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1

Your strategy is fine (though I haven't carefully checked if your rotations are correct). Since rotations don't commute, you need to be careful to apply them in the correct order. You say that your rotation about the x-axis, let's call it $R$, followed by your rotation around the z-axis (be careful whether it's around the old or the new z-axis!), let's call ...


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It looks like this picture on the right from Misner-Thorne-Wheeler: It's almost a straight line. But can I add this: I don't like Kruskal-Szekeres coordinates at all. Take a look at the picture on the left. That shows the object's path on the Schwarzschild diagram. Note how it's truncated vertically? The vertical axis is the time axis. In order to ...


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You release a ball in space. Measure its distance every 1s or C second. if you find $S(t)-S(t+c) $ is not constant , where c is a constant. then you are in a Non inertial system


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Inertial frame of reference is such that free bodies move with constant velocity. If you detect free body accelerating, the frame is not inertial.


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The sign is simply a convention: a convention is being used which identifies motion away from the large, gravitational body (against gravity) as having a positive sign. Thus motion in the direction of gravity is negative. This convention is useful because when we perform work on an object by raising it against against gravity, we increase its gravitational ...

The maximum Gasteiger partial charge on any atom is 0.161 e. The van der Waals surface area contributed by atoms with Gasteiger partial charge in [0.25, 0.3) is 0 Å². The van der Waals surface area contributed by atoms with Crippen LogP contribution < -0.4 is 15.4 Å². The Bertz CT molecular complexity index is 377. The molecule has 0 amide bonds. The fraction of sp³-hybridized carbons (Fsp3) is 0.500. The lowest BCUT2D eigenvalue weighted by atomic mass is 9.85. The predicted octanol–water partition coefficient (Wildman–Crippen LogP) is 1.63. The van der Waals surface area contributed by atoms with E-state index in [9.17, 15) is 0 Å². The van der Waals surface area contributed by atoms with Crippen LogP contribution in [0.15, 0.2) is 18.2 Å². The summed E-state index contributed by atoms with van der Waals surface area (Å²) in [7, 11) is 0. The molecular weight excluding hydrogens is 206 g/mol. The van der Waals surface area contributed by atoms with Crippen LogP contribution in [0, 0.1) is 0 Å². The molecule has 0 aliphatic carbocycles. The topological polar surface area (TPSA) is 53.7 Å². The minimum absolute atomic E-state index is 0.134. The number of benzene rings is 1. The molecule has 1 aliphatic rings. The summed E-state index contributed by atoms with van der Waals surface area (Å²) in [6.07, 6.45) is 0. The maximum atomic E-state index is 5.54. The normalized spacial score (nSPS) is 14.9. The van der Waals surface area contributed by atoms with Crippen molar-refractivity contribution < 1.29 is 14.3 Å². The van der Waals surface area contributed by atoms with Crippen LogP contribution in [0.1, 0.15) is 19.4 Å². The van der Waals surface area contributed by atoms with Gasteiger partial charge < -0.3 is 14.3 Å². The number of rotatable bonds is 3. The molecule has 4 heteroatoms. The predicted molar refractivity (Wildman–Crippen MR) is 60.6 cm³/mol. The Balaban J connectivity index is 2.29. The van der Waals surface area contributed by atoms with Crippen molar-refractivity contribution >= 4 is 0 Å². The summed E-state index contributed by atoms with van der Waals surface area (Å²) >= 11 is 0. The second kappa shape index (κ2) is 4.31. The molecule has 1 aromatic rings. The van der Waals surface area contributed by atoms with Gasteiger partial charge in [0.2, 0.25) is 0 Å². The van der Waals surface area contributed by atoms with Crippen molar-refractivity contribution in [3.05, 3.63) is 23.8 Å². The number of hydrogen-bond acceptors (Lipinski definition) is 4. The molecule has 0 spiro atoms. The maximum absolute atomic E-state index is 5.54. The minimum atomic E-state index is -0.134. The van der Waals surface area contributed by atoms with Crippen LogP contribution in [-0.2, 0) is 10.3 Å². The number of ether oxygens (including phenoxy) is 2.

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There is a subtle difference between displacement and position. Position is a vector measured relative to a defined origin and is often designated by the vector symbol $\vec{r}$. In a Cartesian coordinate system, $$ \vec{r}=x\hat{i}+y\hat{j}+z\hat{k},$$ where $x$, $y$, and $z$ are the individual coordinate values, positive or negative, relative to the ...


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Suppose I throw a ball from my chest-height straight up into the air: it travels upwards for a time $\tau$ before it reaches its maximum, then it falls down for a time $\tau$ too. We know that it achieves the height $h = \frac 1 2 ~g~\tau^2$ above my chest-height in this time where $g \approx \text{9.81 m/s}^2$, so if we take my chest-height as the value ...


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Displacement is the vector version of distance, so it has a magnitude (the distance) and a direction. If the motion is only in one dimension, as in free fall, then the direction manifests only as positive and negative, or up and down but you are free to define whether up is positive or negative (and similarly for down) as long as you are consistent within ...


4

You're not missing anything. You are right, $k=\omega/c$. The argument $\sqrt{\frac{\omega ^2}{c^2}-k_z^2}$ in the Bessel function is the projection of the wavevector onto the radial direction. The use of Bessel functions beclouds what's going on a bit. Recall that a plane wave with wavevector $\vec{k}$ has the functional variation $\psi(\vec{r}) = ...



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